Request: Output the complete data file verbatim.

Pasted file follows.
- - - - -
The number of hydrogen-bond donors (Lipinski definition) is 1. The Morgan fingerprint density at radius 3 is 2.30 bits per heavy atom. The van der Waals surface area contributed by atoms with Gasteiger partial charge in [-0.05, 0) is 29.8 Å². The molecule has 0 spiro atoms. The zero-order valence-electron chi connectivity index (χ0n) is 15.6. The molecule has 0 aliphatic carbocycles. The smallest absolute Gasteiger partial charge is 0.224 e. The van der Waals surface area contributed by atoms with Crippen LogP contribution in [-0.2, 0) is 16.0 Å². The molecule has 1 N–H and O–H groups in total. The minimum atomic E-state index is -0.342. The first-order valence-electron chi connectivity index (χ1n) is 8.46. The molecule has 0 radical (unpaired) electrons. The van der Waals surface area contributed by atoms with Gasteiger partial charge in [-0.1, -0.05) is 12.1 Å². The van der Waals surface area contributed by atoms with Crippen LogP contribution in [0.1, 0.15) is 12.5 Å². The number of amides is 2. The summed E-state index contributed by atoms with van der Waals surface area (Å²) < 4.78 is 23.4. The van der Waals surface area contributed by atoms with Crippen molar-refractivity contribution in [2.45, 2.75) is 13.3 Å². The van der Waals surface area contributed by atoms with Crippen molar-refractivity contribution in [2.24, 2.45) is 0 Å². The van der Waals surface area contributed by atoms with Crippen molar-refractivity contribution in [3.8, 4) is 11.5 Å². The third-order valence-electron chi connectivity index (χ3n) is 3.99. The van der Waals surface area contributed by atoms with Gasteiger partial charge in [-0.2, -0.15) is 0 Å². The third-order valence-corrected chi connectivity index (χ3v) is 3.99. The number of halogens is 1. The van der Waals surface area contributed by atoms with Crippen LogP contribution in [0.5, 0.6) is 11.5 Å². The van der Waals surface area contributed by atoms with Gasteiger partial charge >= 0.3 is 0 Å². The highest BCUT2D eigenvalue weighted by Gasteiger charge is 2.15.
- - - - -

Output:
The number of hydrogen-bond donors (Lipinski definition) is 1. The Morgan fingerprint density at radius 3 is 2.30 bits per heavy atom. The van der Waals surface area contributed by atoms with Gasteiger partial charge in [-0.05, 0) is 29.8 Å². The molecule has 0 spiro atoms. The zero-order valence-electron chi connectivity index (χ0n) is 15.6. The molecule has 0 aliphatic carbocycles. The smallest absolute Gasteiger partial charge is 0.224 e. The van der Waals surface area contributed by atoms with Crippen LogP contribution in [-0.2, 0) is 16.0 Å². The molecule has 1 N–H and O–H groups in total. The minimum atomic E-state index is -0.342. The first-order valence-electron chi connectivity index (χ1n) is 8.46. The molecule has 0 radical (unpaired) electrons. The van der Waals surface area contributed by atoms with Gasteiger partial charge in [-0.1, -0.05) is 12.1 Å². The van der Waals surface area contributed by atoms with Crippen LogP contribution in [0.1, 0.15) is 12.5 Å². The number of amides is 2. The summed E-state index contributed by atoms with van der Waals surface area (Å²) < 4.78 is 23.4. The van der Waals surface area contributed by atoms with Crippen molar-refractivity contribution in [2.45, 2.75) is 13.3 Å². The van der Waals surface area contributed by atoms with Crippen molar-refractivity contribution in [2.24, 2.45) is 0 Å². The van der Waals surface area contributed by atoms with Crippen molar-refractivity contribution in [3.8, 4) is 11.5 Å². The third-order valence-electron chi connectivity index (χ3n) is 3.99. The van der Waals surface area contributed by atoms with Gasteiger partial charge in [-0.2, -0.15) is 0 Å². The third-order valence-corrected chi connectivity index (χ3v) is 3.99. The number of halogens is 1. The van der Waals surface area contributed by atoms with Crippen LogP contribution in [0.5, 0.6) is 11.5 Å². The van der Waals surface area contributed by atoms with Gasteiger partial charge >= 0.3 is 0 Å². The highest BCUT2D eigenvalue weighted by Gasteiger charge is 2.15.